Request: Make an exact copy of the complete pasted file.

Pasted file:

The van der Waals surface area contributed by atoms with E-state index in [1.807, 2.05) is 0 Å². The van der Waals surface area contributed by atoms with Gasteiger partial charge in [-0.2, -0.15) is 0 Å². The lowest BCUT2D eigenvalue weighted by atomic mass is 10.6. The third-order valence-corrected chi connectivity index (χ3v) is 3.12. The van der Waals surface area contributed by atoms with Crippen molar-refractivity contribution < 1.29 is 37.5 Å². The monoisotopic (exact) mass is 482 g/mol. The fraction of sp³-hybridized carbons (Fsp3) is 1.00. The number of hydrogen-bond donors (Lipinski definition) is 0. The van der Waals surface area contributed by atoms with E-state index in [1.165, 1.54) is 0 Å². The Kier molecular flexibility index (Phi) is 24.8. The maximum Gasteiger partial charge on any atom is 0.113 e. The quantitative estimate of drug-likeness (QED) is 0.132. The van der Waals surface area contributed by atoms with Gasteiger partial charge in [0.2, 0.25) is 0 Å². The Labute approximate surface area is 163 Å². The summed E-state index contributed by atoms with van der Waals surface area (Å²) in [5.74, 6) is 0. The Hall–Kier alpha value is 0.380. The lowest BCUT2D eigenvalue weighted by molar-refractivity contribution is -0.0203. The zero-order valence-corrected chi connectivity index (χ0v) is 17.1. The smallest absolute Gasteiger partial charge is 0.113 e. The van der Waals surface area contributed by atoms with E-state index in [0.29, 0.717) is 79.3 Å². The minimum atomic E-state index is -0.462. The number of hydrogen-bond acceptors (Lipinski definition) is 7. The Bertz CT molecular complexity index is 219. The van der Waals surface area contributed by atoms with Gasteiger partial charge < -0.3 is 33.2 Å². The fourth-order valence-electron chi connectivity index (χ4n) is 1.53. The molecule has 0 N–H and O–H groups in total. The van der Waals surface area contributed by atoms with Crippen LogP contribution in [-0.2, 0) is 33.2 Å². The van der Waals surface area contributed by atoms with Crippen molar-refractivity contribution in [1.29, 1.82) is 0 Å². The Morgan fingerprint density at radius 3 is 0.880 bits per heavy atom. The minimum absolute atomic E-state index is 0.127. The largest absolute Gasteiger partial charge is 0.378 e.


The van der Waals surface area contributed by atoms with E-state index in [1.807, 2.05) is 0 Å². The van der Waals surface area contributed by atoms with Gasteiger partial charge in [-0.2, -0.15) is 0 Å². The lowest BCUT2D eigenvalue weighted by atomic mass is 10.6. The third-order valence-corrected chi connectivity index (χ3v) is 3.12. The van der Waals surface area contributed by atoms with Crippen molar-refractivity contribution < 1.29 is 37.5 Å². The monoisotopic (exact) mass is 482 g/mol. The fraction of sp³-hybridized carbons (Fsp3) is 1.00. The number of hydrogen-bond donors (Lipinski definition) is 0. The van der Waals surface area contributed by atoms with E-state index in [1.165, 1.54) is 0 Å². The Kier molecular flexibility index (Phi) is 24.8. The maximum Gasteiger partial charge on any atom is 0.113 e. The quantitative estimate of drug-likeness (QED) is 0.132. The van der Waals surface area contributed by atoms with Gasteiger partial charge in [0.2, 0.25) is 0 Å². The Labute approximate surface area is 163 Å². The summed E-state index contributed by atoms with van der Waals surface area (Å²) in [5.74, 6) is 0. The Hall–Kier alpha value is 0.380. The lowest BCUT2D eigenvalue weighted by molar-refractivity contribution is -0.0203. The zero-order valence-corrected chi connectivity index (χ0v) is 17.1. The smallest absolute Gasteiger partial charge is 0.113 e. The van der Waals surface area contributed by atoms with E-state index in [0.29, 0.717) is 79.3 Å². The minimum atomic E-state index is -0.462. The number of hydrogen-bond acceptors (Lipinski definition) is 7. The Bertz CT molecular complexity index is 219. The van der Waals surface area contributed by atoms with Gasteiger partial charge < -0.3 is 33.2 Å². The fourth-order valence-electron chi connectivity index (χ4n) is 1.53. The molecule has 0 N–H and O–H groups in total. The van der Waals surface area contributed by atoms with Crippen LogP contribution in [-0.2, 0) is 33.2 Å². The van der Waals surface area contributed by atoms with Crippen molar-refractivity contribution in [1.29, 1.82) is 0 Å². The Morgan fingerprint density at radius 3 is 0.880 bits per heavy atom. The minimum absolute atomic E-state index is 0.127. The largest absolute Gasteiger partial charge is 0.378 e.